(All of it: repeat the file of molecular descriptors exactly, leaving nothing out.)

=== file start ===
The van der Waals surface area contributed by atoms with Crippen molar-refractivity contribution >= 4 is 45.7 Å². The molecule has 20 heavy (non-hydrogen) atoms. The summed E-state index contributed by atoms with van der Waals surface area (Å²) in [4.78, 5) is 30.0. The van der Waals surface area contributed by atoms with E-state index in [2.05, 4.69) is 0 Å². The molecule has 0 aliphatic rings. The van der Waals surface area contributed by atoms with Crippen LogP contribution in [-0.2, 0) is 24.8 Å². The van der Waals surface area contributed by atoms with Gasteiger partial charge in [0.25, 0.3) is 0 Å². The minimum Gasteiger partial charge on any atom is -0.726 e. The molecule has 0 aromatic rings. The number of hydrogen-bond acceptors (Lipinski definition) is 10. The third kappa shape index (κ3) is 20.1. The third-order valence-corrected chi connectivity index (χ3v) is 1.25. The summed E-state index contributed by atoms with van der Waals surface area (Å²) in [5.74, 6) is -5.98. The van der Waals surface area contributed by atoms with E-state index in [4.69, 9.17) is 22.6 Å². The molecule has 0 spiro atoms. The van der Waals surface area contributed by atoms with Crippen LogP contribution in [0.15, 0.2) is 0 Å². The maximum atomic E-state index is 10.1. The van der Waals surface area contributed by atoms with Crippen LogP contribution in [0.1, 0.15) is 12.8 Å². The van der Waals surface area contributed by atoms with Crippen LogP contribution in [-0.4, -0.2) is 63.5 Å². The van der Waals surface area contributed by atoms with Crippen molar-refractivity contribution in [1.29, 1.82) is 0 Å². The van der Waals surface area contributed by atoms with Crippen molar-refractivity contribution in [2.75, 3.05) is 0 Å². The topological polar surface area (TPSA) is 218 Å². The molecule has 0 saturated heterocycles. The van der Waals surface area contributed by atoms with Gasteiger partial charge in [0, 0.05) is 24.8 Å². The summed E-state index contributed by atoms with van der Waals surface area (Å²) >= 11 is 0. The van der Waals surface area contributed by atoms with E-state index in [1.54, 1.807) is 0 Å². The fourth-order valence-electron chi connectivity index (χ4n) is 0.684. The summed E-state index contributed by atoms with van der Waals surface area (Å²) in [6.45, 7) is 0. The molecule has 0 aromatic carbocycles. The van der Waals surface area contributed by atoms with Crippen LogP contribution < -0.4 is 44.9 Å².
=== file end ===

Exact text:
The van der Waals surface area contributed by atoms with Crippen molar-refractivity contribution >= 4 is 45.7 Å². The molecule has 20 heavy (non-hydrogen) atoms. The summed E-state index contributed by atoms with van der Waals surface area (Å²) in [4.78, 5) is 30.0. The van der Waals surface area contributed by atoms with E-state index in [2.05, 4.69) is 0 Å². The molecule has 0 aliphatic rings. The van der Waals surface area contributed by atoms with Crippen LogP contribution in [-0.2, 0) is 24.8 Å². The van der Waals surface area contributed by atoms with Gasteiger partial charge in [0.25, 0.3) is 0 Å². The minimum Gasteiger partial charge on any atom is -0.726 e. The molecule has 0 aromatic rings. The number of hydrogen-bond acceptors (Lipinski definition) is 10. The third kappa shape index (κ3) is 20.1. The third-order valence-corrected chi connectivity index (χ3v) is 1.25. The summed E-state index contributed by atoms with van der Waals surface area (Å²) in [5.74, 6) is -5.98. The van der Waals surface area contributed by atoms with E-state index in [4.69, 9.17) is 22.6 Å². The molecule has 0 spiro atoms. The van der Waals surface area contributed by atoms with Crippen LogP contribution in [0.15, 0.2) is 0 Å². The maximum atomic E-state index is 10.1. The van der Waals surface area contributed by atoms with Crippen LogP contribution in [0.1, 0.15) is 12.8 Å². The van der Waals surface area contributed by atoms with Crippen LogP contribution in [-0.4, -0.2) is 63.5 Å². The van der Waals surface area contributed by atoms with Crippen molar-refractivity contribution in [1.29, 1.82) is 0 Å². The van der Waals surface area contributed by atoms with Crippen molar-refractivity contribution in [2.75, 3.05) is 0 Å². The topological polar surface area (TPSA) is 218 Å². The molecule has 0 saturated heterocycles. The van der Waals surface area contributed by atoms with Gasteiger partial charge in [0, 0.05) is 24.8 Å². The summed E-state index contributed by atoms with van der Waals surface area (Å²) >= 11 is 0. The van der Waals surface area contributed by atoms with E-state index in [1.54, 1.807) is 0 Å². The fourth-order valence-electron chi connectivity index (χ4n) is 0.684. The summed E-state index contributed by atoms with van der Waals surface area (Å²) in [6.45, 7) is 0. The molecule has 0 aromatic carbocycles. The van der Waals surface area contributed by atoms with Crippen LogP contribution < -0.4 is 44.9 Å².